Are these groundcovers tough enough for lawns and gardens in dry climes?

This undated image provided by shows a Silverbush (Convolvulus cneorum) plant in bloom. The fast-growing, drought-tolerant evergreen is a good choice for covering ground in desert climates. (John Ruter/University of Georgia/ via AP)

Growing a lush lawn in the desert can feel like a losing battle. With the proper care, the warm-season Bermuda, zoysia and bahia grasses can hold up fairly well during summer, but when the weather cools enough to actually enjoy those lawns, they transform into a dormant carpet of straw.

It’s no wonder many homeowners gardening in arid climates use gravel instead of plants, or opt for artificial turf for a green front yard.

Those are two ways to bring low-maintenance greenery to challenging desert zones, but plastic-based grass isn’t biodegradable. It absorbs and retains heat and, contrary to popular belief, requires regular maintenance. It also will need to be discarded at some point.

Fortunately, there are several tough, low-growing groundcovers that perform well in arid climates. They may not be able to handle the foot traffic of artificial turf, but they attract beneficial insects and, in many cases, bloom to improve your home’s curb appeal.


Consider, for example, desert marigold (Baileya multiradiata), a drought-tolerant, foot-tall, blooming groundcover with pretty yellow blossoms atop silvery foliage in spring. Although technically an annual, the plant will self-sow once established. Still, I would reseed the area annually to keep the display lush.

Gold Mound lantana (Lantana camara) is a 2-foot-tall, bushy plant that, when planted en masse, can fill an entire bed. Its yellow flowers bloom on and off from spring through fall in full to part sun, and it has low to moderate water needs.

Its cousin, trailing lantana (Lantana montevidensis), grows horizontally along the ground, its purple blossoms brightening the garden year-round. It has moderate water needs and prefers full sun, but can tolerate partial shade. Prune back dead stems in spring.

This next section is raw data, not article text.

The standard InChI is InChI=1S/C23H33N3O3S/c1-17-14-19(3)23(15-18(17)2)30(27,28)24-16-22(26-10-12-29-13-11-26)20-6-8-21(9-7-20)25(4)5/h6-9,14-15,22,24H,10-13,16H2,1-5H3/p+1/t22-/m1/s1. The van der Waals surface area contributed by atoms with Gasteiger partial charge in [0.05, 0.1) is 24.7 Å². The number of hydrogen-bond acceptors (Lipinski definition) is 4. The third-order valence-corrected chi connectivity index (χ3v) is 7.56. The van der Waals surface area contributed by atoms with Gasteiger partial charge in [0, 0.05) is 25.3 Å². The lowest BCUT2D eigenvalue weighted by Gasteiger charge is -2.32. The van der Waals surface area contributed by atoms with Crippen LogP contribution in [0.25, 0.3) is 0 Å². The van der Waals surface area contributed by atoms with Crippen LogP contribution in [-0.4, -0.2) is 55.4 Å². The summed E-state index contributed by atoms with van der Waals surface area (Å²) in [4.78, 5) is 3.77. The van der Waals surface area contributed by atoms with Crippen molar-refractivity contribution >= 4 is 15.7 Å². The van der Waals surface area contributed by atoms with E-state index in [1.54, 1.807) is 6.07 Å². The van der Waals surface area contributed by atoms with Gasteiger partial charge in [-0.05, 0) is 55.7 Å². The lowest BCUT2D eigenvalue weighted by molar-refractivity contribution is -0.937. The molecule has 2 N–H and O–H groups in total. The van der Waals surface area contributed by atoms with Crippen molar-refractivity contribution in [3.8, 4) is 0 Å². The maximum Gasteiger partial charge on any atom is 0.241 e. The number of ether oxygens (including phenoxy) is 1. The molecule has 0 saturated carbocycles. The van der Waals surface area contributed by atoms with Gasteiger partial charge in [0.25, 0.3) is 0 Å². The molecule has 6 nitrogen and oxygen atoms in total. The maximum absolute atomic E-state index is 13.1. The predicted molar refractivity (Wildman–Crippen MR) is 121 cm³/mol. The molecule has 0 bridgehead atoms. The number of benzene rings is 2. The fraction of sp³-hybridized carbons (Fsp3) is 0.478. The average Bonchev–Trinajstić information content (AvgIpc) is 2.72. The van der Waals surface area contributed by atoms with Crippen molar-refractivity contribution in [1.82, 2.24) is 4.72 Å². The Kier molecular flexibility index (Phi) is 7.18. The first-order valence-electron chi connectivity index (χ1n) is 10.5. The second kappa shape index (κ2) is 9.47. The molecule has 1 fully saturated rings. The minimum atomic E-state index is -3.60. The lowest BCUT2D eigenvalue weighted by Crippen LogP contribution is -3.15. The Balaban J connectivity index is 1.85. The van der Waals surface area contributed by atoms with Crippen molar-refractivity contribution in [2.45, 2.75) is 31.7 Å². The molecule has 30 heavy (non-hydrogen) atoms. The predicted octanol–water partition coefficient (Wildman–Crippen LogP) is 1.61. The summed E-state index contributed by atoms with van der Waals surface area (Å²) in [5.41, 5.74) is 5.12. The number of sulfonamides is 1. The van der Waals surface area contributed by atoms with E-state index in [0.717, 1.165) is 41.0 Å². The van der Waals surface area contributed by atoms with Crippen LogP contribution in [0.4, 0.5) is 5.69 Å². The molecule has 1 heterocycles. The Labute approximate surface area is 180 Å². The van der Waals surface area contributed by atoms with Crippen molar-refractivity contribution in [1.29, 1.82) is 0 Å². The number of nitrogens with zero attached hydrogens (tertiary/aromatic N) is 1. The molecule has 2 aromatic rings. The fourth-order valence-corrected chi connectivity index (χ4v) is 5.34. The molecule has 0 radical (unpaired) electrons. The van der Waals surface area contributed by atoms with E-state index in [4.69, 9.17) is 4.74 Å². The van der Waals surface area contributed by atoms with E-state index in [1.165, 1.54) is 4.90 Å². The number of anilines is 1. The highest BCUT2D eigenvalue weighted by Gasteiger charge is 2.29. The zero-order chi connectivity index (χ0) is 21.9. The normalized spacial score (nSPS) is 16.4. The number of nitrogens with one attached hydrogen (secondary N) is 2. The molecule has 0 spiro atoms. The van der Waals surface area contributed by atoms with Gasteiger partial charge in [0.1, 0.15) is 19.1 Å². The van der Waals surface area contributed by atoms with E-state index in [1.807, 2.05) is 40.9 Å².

Trailing indigo (Dalea greggii) is a long-lived, densely mounded groundcover with blue-gray foliage and pink or purple pea-shaped flowers. It blooms from spring through summer in full or filtered sunlight. The plant, which can spread to 10 feet wide, has very low water needs but benefits from supplemental watering while in bloom.

Silverbush (Convolvulus cneorum) is a fast-growing, 2-foot tall, drought-tolerant evergreen that, in the desert, blooms profusely for about two weeks in spring. Its yellow-centered, showy white flowers somehow make a hot garden seem cooler, and its silvery foliage combines nicely with cactuses and plants with dark green leaves the rest of the year. Plant it in full sun to part shade.

White evening primrose (Oenothera caespitosa) is absolutely covered in blooms from spring through summer, but they are only open from late afternoon through morning. The fragrant white blossoms mature to light pink, and then darken to deep pinkish-purple before shriveling, often resulting in an eye-catching mix of three different-colored flowers in various stages of maturity simultaneously present. The plant has moderate water needs and performs best in full sun to part shade.


Early spring is the best time to plant these groundcovers in desert climates.

Gently loosen the soil to about a foot deep, removing rocks and fragments to allow a clear path for roots. Follow the spacing recommendations on plant tags. Water after planting, then apply about 3 inches of shredded bark mulch or wood chips around plants to keep soil temperature even, discourage weeds and help retain moisture.

The best time of day to water garden plants is in the morning. To avoid root rot, water only when the soil dries out, but don’t allow it to remain dry for long.

Drip-irrigation systems and soaker hoses are ideal, as they direct water to the plants’ roots, where it’s most needed. That reduces waste while keeping foliage dry and your desert garden thriving.


Jessica Damiano writes a weekly gardening column for the AP and publishes the award-winning Weekly Dirt Newsletter. You can sign up here for weekly gardening tips and advice.


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